A Principled Approach to Data Integration and Reconciliation in

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					A Principled Approach to Data Integration
  and Reconciliation in Data Warehousing

                               Diego Calvanese
                          Giuseppe De Giacomo
                              Maurizio Lenzerini
                                  Daniele Nardi
                                Riccardo Rosati

                       Presented by Alan Wessman
                                   Introduction
   Problem: Acquire data from a set of
    sources for a particular application
       Typical architecture: wrappers and mediators
       Core problem: specify and implement
        mediators
   Paper focus: Data warehouses
            Data Warehouse Integration
   Most sources internal to organization
   Need global corporate view of data
   Conceptual model defines sources and
    data warehouse (local-as-view)
   Three levels of architecture
       Conceptual: Global model
       Logical: Query specifications for sources and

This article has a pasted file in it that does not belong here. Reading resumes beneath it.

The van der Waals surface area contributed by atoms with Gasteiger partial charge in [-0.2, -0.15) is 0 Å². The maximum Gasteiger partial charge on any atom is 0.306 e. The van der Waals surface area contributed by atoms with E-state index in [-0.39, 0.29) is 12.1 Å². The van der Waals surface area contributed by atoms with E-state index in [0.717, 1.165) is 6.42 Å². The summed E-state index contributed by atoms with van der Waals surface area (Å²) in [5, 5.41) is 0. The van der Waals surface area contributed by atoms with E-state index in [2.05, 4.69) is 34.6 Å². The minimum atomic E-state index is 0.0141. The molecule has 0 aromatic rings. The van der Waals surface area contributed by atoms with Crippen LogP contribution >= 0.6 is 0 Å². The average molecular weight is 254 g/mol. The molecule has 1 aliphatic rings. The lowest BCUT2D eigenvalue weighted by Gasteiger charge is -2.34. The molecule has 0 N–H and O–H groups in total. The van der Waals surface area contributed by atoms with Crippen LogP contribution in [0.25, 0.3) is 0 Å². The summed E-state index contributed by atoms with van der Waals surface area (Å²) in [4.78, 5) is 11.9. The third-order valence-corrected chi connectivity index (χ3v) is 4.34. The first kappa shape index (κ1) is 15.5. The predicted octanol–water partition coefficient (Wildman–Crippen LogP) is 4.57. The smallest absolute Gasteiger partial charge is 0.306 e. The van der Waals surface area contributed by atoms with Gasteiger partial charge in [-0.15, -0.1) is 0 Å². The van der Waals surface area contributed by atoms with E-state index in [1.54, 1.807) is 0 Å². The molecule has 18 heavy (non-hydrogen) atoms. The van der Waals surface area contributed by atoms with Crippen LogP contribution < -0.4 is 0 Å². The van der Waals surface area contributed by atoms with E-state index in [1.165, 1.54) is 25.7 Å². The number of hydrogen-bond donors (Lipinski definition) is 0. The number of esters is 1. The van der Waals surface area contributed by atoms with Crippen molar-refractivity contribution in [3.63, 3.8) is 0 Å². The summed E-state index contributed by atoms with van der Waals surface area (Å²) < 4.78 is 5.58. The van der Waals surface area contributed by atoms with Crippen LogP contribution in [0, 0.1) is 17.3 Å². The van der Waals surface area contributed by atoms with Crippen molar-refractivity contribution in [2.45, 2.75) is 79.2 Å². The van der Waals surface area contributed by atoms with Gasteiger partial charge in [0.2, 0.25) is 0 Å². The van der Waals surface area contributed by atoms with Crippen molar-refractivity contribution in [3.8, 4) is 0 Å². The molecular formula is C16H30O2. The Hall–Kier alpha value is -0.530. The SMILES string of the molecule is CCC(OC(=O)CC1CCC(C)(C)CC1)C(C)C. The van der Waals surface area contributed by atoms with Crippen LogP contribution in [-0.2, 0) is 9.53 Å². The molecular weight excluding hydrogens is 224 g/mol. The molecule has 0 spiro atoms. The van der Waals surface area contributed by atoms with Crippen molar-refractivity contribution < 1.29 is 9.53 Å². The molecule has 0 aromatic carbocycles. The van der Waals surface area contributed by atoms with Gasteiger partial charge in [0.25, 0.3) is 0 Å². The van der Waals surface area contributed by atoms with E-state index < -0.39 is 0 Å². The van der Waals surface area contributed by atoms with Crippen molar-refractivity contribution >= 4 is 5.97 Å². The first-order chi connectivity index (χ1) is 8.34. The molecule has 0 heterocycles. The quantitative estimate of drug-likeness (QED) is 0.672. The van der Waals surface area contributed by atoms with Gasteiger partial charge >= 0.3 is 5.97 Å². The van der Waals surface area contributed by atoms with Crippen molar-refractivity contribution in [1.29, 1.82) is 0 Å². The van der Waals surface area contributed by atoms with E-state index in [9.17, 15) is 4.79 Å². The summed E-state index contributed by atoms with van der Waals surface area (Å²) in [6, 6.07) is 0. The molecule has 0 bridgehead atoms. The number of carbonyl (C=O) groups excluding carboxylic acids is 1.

warehouse
       Physical: Wrappers and mediators
        implementing query specifications
                              Architecture

           Conceptual Model

  q1,           q3,           q6,
  q2            q4,           q7
                q5




Source 1   Source 2     Data Warehouse
              Specifying Logical Schemas
   For each table of source S, create an
    adorned query
       Head: Table name, # columns
       Body: Content of table (query over conceptual
        model)
       Adornment:
         • Domains (data types) of columns
         • Key attributes
                           Adorned Query: Example
Conceptual Model              Source 1                                Source 2

          Menu                      Halibut              Swordfish             SushiMenu
Date   Item        Price     Date       Price     Date       Price   TunaPrice SquidPrice Date




                    Euro                        Lira                        Yen


Halibut(Date, Price) <- Menu(Date, „Halibut‟, Price) | Price :: Lira, Date :: JulianDate
Swordfish(Date, Price) <- Menu(Date, „Swordfish‟, Price) | Price :: Lira, Date ::
JulianDate
SushiMenu(TunaPrice, SquidPrice, Date) <- Menu(Date, „Tuna‟, TunaPrice), Menu(Date,
„Squid‟, SquidPrice) | TunaPrice :: Yen, SquidPrice :: Yen, Date :: JulianDate
                   Query Consistency
Let Q be an adorned query and B its body.
Let M be the conceptual model.
 B is inconsistent wrt M if for every
  interpretation of M, evaluation of B is
  empty
 Q is inconsistent wrt M if either B is
  inconsistent or the annotations are
  inconsistent
 Inference techniques exist for checking
  query consistency
    Interschema Correspondences
 Specify how data in different
  schemas relates
 Non-materialized relational tables
  (computed on-demand)
 Like adorned query but annotations
  identify helper programs
 Reusable by other correspondences
         Interschema Correspondences